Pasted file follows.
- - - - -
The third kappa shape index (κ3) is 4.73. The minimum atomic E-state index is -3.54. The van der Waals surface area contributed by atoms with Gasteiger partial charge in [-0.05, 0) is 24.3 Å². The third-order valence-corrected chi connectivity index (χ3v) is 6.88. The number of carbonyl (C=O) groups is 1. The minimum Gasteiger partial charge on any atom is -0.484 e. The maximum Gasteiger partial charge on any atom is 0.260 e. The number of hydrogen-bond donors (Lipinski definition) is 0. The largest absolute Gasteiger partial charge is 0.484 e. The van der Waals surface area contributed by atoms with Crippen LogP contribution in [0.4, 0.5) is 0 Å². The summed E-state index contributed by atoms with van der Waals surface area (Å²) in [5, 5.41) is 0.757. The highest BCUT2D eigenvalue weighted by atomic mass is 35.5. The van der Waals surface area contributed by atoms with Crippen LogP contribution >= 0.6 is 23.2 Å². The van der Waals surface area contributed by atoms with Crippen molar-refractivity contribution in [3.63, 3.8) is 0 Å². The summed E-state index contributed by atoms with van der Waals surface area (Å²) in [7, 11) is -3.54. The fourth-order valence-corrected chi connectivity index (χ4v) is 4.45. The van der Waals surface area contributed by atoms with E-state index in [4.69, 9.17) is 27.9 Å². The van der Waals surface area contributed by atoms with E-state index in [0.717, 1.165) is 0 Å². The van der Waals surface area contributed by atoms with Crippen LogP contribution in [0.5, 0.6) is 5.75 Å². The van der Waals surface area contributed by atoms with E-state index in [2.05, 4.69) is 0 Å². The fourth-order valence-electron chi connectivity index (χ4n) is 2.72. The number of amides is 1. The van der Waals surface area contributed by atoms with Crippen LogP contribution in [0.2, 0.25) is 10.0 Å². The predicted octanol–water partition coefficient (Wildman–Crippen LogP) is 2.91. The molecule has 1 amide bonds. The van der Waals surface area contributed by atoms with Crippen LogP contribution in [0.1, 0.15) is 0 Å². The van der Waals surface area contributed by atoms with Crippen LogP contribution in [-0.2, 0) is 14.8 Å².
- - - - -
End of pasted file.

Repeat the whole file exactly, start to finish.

The third kappa shape index (κ3) is 4.73. The minimum atomic E-state index is -3.54. The van der Waals surface area contributed by atoms with Gasteiger partial charge in [-0.05, 0) is 24.3 Å². The third-order valence-corrected chi connectivity index (χ3v) is 6.88. The number of carbonyl (C=O) groups is 1. The minimum Gasteiger partial charge on any atom is -0.484 e. The maximum Gasteiger partial charge on any atom is 0.260 e. The number of hydrogen-bond donors (Lipinski definition) is 0. The largest absolute Gasteiger partial charge is 0.484 e. The van der Waals surface area contributed by atoms with Crippen LogP contribution in [0.4, 0.5) is 0 Å². The summed E-state index contributed by atoms with van der Waals surface area (Å²) in [5, 5.41) is 0.757. The highest BCUT2D eigenvalue weighted by atomic mass is 35.5. The van der Waals surface area contributed by atoms with Crippen LogP contribution >= 0.6 is 23.2 Å². The van der Waals surface area contributed by atoms with Crippen molar-refractivity contribution in [3.63, 3.8) is 0 Å². The summed E-state index contributed by atoms with van der Waals surface area (Å²) in [7, 11) is -3.54. The fourth-order valence-corrected chi connectivity index (χ4v) is 4.45. The van der Waals surface area contributed by atoms with E-state index in [4.69, 9.17) is 27.9 Å². The van der Waals surface area contributed by atoms with E-state index in [0.717, 1.165) is 0 Å². The van der Waals surface area contributed by atoms with Crippen LogP contribution in [0.5, 0.6) is 5.75 Å². The van der Waals surface area contributed by atoms with E-state index in [2.05, 4.69) is 0 Å². The fourth-order valence-electron chi connectivity index (χ4n) is 2.72. The number of amides is 1. The van der Waals surface area contributed by atoms with Crippen LogP contribution in [0.2, 0.25) is 10.0 Å². The predicted octanol–water partition coefficient (Wildman–Crippen LogP) is 2.91. The molecule has 1 amide bonds. The van der Waals surface area contributed by atoms with Crippen LogP contribution in [0.1, 0.15) is 0 Å². The van der Waals surface area contributed by atoms with Crippen LogP contribution in [-0.2, 0) is 14.8 Å².